Page 16 - Here we get the sicko meter dialed back up to Professor Pyg levels. Flamingo's plane has landed on a small airfield outside town. He'd partied with women on his plane and during the flight he skinned and ate their faces. I guess El Santo's calling him the "Eater of Faces" wasn't a bluff.

Page 17 - Gordon gets on the phone with Batman. "Nobody walks into his town like this", he claims. He refers to the syndicate as the Penitente Cartel, so I presume that organization will be clarified (a bit) at some point. "It looks like the Red Hood's antics have attracted the wrong kind of attention, Commissioner. This is what happens when the crime fits the punishment." That's Morrison's morality one-liner of the issue, summing up the inherent problem with vigilante killers (at least as far as super-hero comics go). But you will take notice that Dick Grayson makes a point of calling him "Red Hood" and doesn't actually reveal Jason Todd's identity. Either he's worried that Jason Todd could be traced back to Bruce Wayne, or it's just some "Robin" bond that he won't break, is an interesting question. Luckily Dick knows just where to find Jason - he's at Gotham General Hospital, attempting to finish off El Santo.

Page 18 - Batman and Robin crash his party. Scarlet tazes Robin. On an aside, it's pretty funny just how much Robin Hood reference is running around. Robin (Dick, originally) was named, partly for the bird, mostly for the character of Robin Hood (one of the first glorified vigilantes). Jason Todd was Robin is now "Red Hood". That evokes both Little Red Riding Hood and Robin Hood. Or hell, "Red Robin Hood" (Since before Tim, he was Red Robin, too). So who was Robin Hood's sidekick? Little John ... but you can't call a girl named Sasha Little John, but you can call her Scarlet, who is just as inherent to the Robin Hood legend. Will Scarlet.

Page 19 - So she hurts Robin (cuts him with one of those weird blade things) and Jason shoots Dick in the chest (knowing full well it won't kill him because of the kevlar and armor).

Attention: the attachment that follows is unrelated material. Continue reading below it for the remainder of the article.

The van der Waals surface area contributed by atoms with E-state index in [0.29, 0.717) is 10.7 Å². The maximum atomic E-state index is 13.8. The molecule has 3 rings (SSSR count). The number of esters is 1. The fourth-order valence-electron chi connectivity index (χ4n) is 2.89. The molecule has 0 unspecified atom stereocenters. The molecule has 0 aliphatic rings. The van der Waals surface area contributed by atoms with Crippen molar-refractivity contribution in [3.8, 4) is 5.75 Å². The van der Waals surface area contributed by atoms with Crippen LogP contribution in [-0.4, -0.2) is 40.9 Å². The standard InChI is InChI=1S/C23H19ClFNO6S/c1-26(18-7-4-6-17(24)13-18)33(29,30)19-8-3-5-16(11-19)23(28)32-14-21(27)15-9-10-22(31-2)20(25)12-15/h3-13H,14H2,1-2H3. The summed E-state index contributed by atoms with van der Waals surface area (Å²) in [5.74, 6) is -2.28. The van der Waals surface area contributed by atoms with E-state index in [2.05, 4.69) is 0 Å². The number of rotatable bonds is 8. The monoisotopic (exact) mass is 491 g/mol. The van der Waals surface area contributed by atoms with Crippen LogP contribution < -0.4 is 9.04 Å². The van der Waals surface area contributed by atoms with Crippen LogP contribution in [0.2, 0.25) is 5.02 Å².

Page 20 - Like he says, "It had to hurt". And they have Batman and Robin at their mercy. They load them into the Red Hood's car ... yeah, he's got a car. Actually ... a heavily armored truck painted bright red. The most un-subtle thing you could ever imagine.

Page 21 - He locks them in something or other. But by saying "let's see them get out of that with their dignity intact" he kind of hints that he's put them in some sort of non-lethal situation, but one that they can survive at the risk of being humiliated. It's more like he's out to ruin the public view of Batman and Robin than anything. Then Red Hood is shot in the helmet by El Flamingo, and Sasha gives us a little bit of backstory for this "King of Killers", "Ace of Assassins". He was a crimefighter, got lobotomized and turned into an inhuman monster. (Jason's helmet was shattered, but don't count him out yet. I imagine in typical "bat-family" fashion it's bullet-proof, and he was trained by assassins as well).

Page 22 - Last page, we finally see the guy. He's interesting, to say the least. Pink hair and pink dyed goatee. Purple domino mask. Tacky looking biker jacket and possibly a Victorian looking frock for a shirt under it. Sniper rifle and a whip ... custom pink motorcycle. He's so over the top, I really don't know where to begin other than to say I hope Jason Todd kills him.

The crazy has officially been escalated.

CORRECTION - Pyg is not Sasha's uncle. It'd been a few since I'd read the first arc, but obviously her Uncle Lev is in the first issue.

SECOND CORRECTION - It was Lucius who gave Gravedigger's backstory, not Gordon.

Wednesday, September 16, 2009


Ah, Morrison.

I won't delve too far into personal opinion other then to say I liked this issue, and think Tan's art looks better with this coloring and at least fits the kind of "90's revival, Watchmen/Sin City wannabe" vibe that The Red Hood and Scarlet seem to go for (but that being said I miss the holy hell out of Frank Quitely). What's important is that it's appropriate.